Colbert I. King published an Op-Ed in Saturday’s Washington Post entitled “Rhee’s and Gray’s critics fail in D.C. history”. Check it out here: http://www.washingtonpost.com/wp-dyn/content/article/2010/10/15/AR2010101505195.html Mr. King does not focus solely on education, but he makes some interesting points that merit further discussion here.
“Rhee’s supporters have hailed her firing of 200 teachers as a profile in courage and a first strike in school reform. But her predecessor, Clifford Janey, got there first. He dismissed 370 uncertified teachers in June 2006. … Ironically, the person who talked Janey out of dismissing an additional 730 teachers was Kaya Henderson, Rhee’s deputy chancellor and now interim schools chancellor. Henderson, who was working with Janey under contract on teacher hiring and recruitment, argued that the system couldn’t replace so many teachers at once. She persuaded him to keep teachers who were within one year of obtaining their certificates.”
I do give credit to Mr. King for educating readers about this – admittedly, I know very little about education reform in D.C. prior to Michelle Rhee; I’ve mostly just heard that the system was the worst kind of mess. I think it’s also important to recognize that no prior superintendent is single-handedly responsible for the steady decline of D.C. schools.
That being said, I think Mr. King makes some pretty serious equivocation in this particular argument.
First: Rhee didn’t just get rid of uncertified teachers. Plenty of superintendents do that; it’s a matter of law. Bravo to Janey for doing it, but Michelle Rhee got rid of certified, tenured teachers. “Waiting For Superman” includes some pretty telling statistics about how difficult that is. In the state of Illinois, one in 57 doctors loses his medical license and one in 97 lawyers loses his law license, but only one in 2,500 teachers loses his credentials. All three of those professionals have equally important jobs (in my opinion), but teachers are far less likely to lose their right to teach children.
Certification is a tricky issue; like testing, each state has its own requirements. (For instance, there’s a higher bar for teaching Spanish in Maryland than there is in the District of Columbia; Maryland requires a higher minimum Praxis II score.) And especially nowadays when there are a multitude of alternative certification programs, it’s hard for the average person to know if a teacher is certified or not. (Many such programs place teachers in classrooms with provisional certification or something short of full certification until they have completed certain coursework and/or time as a teacher.)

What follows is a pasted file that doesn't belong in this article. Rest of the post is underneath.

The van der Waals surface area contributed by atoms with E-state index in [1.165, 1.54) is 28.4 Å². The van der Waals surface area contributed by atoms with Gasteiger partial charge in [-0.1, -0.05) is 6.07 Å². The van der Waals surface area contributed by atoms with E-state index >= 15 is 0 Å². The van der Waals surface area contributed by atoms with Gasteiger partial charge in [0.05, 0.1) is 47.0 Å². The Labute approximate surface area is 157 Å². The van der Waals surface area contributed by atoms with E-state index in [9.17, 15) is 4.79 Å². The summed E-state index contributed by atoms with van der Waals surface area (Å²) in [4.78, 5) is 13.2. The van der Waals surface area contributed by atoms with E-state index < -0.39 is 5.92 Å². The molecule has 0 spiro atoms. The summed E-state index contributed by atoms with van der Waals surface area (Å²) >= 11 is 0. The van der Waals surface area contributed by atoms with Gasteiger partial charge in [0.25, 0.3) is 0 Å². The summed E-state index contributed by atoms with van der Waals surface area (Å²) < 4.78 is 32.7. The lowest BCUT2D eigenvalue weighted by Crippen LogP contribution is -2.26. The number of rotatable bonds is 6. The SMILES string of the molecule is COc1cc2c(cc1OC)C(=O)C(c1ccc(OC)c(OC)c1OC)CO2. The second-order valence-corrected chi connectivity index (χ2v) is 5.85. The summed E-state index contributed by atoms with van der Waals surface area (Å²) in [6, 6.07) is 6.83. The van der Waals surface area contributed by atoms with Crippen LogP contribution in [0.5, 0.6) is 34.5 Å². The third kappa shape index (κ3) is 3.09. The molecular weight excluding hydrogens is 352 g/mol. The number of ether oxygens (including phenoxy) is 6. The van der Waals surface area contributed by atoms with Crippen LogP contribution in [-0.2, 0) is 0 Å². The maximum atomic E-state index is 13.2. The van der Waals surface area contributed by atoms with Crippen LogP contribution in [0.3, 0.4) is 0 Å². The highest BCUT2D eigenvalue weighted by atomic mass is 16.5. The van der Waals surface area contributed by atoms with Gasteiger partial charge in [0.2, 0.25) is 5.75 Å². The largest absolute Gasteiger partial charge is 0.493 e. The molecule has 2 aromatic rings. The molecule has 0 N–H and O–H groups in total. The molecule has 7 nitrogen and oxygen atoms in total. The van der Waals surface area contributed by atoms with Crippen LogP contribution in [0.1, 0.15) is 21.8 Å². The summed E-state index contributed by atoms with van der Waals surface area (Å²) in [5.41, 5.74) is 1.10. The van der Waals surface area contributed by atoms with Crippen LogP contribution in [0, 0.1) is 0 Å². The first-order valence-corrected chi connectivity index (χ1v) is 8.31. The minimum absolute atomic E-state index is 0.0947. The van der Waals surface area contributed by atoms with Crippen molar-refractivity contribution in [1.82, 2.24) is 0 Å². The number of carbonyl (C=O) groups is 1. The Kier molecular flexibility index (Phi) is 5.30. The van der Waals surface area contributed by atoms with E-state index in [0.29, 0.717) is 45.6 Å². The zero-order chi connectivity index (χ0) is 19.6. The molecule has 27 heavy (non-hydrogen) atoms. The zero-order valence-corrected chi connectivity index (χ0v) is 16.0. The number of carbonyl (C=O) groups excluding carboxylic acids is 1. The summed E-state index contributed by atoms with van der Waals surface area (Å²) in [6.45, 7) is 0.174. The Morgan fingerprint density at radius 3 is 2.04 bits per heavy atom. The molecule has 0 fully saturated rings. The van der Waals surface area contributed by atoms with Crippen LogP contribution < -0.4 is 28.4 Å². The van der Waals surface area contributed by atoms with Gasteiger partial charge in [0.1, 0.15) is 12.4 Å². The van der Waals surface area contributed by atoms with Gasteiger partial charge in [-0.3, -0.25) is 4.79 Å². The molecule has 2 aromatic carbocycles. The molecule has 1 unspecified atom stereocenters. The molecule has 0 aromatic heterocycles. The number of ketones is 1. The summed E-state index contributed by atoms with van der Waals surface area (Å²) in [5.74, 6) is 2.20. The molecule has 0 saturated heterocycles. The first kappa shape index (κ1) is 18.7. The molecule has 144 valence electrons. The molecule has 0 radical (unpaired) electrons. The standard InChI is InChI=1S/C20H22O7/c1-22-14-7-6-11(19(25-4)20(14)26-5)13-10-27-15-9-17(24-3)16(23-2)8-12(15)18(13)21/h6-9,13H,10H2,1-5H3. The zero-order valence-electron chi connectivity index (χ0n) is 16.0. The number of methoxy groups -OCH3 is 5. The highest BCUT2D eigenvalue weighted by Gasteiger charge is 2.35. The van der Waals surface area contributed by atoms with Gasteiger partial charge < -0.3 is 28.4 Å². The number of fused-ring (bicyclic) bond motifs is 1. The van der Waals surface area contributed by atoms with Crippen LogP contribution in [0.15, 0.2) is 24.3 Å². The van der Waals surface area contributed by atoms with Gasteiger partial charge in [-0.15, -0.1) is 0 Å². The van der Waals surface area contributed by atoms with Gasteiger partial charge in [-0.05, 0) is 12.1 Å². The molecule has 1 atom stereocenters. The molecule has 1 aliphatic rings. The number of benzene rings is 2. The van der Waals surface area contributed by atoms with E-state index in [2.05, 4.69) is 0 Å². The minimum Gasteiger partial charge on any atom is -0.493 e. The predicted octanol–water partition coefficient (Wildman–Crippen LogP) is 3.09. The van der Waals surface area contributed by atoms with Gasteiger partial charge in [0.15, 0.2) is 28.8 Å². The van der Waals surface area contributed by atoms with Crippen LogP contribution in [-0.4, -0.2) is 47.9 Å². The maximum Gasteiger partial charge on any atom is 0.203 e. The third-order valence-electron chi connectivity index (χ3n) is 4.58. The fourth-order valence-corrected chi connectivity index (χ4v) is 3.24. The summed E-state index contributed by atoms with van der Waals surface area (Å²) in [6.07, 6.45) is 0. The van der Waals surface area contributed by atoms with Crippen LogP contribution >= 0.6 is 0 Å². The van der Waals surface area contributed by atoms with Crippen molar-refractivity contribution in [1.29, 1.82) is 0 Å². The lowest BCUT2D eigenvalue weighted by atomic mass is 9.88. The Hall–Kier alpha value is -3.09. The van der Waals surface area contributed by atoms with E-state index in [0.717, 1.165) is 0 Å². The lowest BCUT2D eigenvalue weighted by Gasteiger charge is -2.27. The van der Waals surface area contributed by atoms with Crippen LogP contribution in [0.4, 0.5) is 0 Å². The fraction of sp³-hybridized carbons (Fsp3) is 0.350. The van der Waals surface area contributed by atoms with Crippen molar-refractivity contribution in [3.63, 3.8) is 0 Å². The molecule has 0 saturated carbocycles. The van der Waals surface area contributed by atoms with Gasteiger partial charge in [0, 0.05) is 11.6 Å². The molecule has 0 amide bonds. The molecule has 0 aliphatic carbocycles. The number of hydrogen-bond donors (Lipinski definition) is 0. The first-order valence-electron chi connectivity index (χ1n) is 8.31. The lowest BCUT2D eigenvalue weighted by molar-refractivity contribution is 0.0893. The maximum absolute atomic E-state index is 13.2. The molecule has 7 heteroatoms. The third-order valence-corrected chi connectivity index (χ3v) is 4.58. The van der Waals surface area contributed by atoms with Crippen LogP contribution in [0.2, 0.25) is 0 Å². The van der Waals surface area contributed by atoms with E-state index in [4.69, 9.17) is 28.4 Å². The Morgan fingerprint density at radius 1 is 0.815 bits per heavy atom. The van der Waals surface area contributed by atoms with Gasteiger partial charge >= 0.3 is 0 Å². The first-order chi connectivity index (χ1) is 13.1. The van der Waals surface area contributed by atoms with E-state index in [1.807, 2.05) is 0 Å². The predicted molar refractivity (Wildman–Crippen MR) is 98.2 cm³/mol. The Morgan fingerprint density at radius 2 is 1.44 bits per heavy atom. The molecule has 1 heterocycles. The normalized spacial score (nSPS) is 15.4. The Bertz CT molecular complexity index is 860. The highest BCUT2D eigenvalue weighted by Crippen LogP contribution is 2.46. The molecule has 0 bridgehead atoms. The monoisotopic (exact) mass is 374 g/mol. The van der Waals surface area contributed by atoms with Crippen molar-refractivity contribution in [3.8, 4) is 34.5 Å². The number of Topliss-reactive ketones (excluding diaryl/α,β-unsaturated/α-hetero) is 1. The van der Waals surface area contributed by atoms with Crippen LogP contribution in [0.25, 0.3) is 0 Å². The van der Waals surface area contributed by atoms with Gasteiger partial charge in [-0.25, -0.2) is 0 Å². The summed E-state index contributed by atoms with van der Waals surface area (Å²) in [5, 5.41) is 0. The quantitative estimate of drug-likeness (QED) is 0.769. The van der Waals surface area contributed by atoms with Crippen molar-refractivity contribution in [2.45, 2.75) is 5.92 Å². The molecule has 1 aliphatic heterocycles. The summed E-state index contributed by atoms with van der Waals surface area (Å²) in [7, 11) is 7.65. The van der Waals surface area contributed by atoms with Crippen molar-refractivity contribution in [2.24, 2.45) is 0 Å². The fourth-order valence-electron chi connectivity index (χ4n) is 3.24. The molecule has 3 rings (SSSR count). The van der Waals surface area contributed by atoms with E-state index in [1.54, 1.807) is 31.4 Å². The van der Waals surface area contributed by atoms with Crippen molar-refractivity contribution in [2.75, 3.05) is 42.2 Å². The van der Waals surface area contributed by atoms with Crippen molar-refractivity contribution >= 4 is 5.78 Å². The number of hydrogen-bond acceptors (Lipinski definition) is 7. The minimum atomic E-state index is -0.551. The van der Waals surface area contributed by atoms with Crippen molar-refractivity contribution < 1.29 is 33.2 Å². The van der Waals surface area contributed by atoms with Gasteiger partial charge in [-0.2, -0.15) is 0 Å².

Mr. King also seems to suggest that Kaya Henderson, far from being a champion of dismissing bad teachers, was in fact partially responsible for keeping such teachers in the classroom. (This is assuming, of course, that all uncertified teachers are bad teachers, which is not the case.) At the time, Henderson was working with Rhee at the New Teacher Project (Rhee’s creation), an organization whose sole purpose is to recruit and place new, quality teachers in schools. Like most other things in the education realm, this is easier said than done. Teaching is neither sexy nor lucrative. A plan to dismiss large quantities of underperforming teachers must go hand in hand with a plan to recruit an equal number of excellent teachers to fill their places, and that’s what makes the IMPACT system in DCPS so unique and important. At the same time that Rhee was preparing to dismiss teachers this summer, recruiters in the central office were interviewing hundreds of applicants who were drawn to the District by talk of reform or higher salaries for highly effective teachers under the recently passed teacher contract, which will remain in place until 2012. There would be little point to dismissing the 730 teachers Mr. King mentions if there were not others to replace them, something that would be challenging to do for that many people even now, and certainly not several years ago when the reputation of DCPS was even worse.